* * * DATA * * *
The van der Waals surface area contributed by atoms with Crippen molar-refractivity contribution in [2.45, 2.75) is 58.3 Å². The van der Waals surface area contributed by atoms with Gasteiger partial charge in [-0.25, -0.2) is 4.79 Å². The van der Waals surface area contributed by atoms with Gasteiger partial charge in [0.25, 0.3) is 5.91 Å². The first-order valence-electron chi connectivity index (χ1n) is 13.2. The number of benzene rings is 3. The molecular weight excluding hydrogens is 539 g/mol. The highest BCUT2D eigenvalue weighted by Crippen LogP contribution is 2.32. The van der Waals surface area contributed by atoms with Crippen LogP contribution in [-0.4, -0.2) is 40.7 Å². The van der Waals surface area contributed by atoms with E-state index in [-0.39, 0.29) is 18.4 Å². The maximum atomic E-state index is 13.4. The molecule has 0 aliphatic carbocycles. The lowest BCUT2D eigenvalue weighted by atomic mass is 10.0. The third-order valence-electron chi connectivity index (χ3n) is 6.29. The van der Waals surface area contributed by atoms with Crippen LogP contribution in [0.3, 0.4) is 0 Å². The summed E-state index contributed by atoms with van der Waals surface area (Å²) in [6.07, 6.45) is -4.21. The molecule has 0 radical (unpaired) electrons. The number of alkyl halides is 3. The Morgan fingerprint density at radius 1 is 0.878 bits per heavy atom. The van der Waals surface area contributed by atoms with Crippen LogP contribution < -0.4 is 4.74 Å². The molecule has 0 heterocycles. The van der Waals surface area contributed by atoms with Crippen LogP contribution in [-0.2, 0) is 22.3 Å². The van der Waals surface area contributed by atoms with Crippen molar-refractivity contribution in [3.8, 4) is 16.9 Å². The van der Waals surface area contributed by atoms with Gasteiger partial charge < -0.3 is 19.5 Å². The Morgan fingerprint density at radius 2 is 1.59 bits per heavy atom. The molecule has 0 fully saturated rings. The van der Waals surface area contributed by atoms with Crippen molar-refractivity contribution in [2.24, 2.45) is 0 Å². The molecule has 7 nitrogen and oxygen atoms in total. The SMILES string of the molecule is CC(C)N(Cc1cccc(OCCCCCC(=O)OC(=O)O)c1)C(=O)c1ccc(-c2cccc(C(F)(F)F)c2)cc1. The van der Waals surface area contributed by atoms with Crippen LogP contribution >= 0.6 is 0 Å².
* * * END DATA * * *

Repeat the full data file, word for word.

The van der Waals surface area contributed by atoms with Crippen molar-refractivity contribution in [2.45, 2.75) is 58.3 Å². The van der Waals surface area contributed by atoms with Gasteiger partial charge in [-0.25, -0.2) is 4.79 Å². The van der Waals surface area contributed by atoms with Gasteiger partial charge in [0.25, 0.3) is 5.91 Å². The first-order valence-electron chi connectivity index (χ1n) is 13.2. The number of benzene rings is 3. The molecular weight excluding hydrogens is 539 g/mol. The highest BCUT2D eigenvalue weighted by Crippen LogP contribution is 2.32. The van der Waals surface area contributed by atoms with Crippen LogP contribution in [-0.4, -0.2) is 40.7 Å². The van der Waals surface area contributed by atoms with E-state index in [-0.39, 0.29) is 18.4 Å². The maximum atomic E-state index is 13.4. The molecule has 0 aliphatic carbocycles. The lowest BCUT2D eigenvalue weighted by atomic mass is 10.0. The third-order valence-electron chi connectivity index (χ3n) is 6.29. The van der Waals surface area contributed by atoms with Crippen LogP contribution in [0.3, 0.4) is 0 Å². The summed E-state index contributed by atoms with van der Waals surface area (Å²) in [6.07, 6.45) is -4.21. The molecule has 0 radical (unpaired) electrons. The number of alkyl halides is 3. The Morgan fingerprint density at radius 1 is 0.878 bits per heavy atom. The van der Waals surface area contributed by atoms with Crippen LogP contribution < -0.4 is 4.74 Å². The molecule has 0 heterocycles. The van der Waals surface area contributed by atoms with Crippen LogP contribution in [-0.2, 0) is 22.3 Å². The van der Waals surface area contributed by atoms with Crippen molar-refractivity contribution in [3.8, 4) is 16.9 Å². The van der Waals surface area contributed by atoms with Gasteiger partial charge < -0.3 is 19.5 Å². The Morgan fingerprint density at radius 2 is 1.59 bits per heavy atom. The molecule has 0 fully saturated rings. The van der Waals surface area contributed by atoms with Crippen molar-refractivity contribution in [2.24, 2.45) is 0 Å². The molecule has 7 nitrogen and oxygen atoms in total. The SMILES string of the molecule is CC(C)N(Cc1cccc(OCCCCCC(=O)OC(=O)O)c1)C(=O)c1ccc(-c2cccc(C(F)(F)F)c2)cc1. The van der Waals surface area contributed by atoms with Crippen LogP contribution >= 0.6 is 0 Å².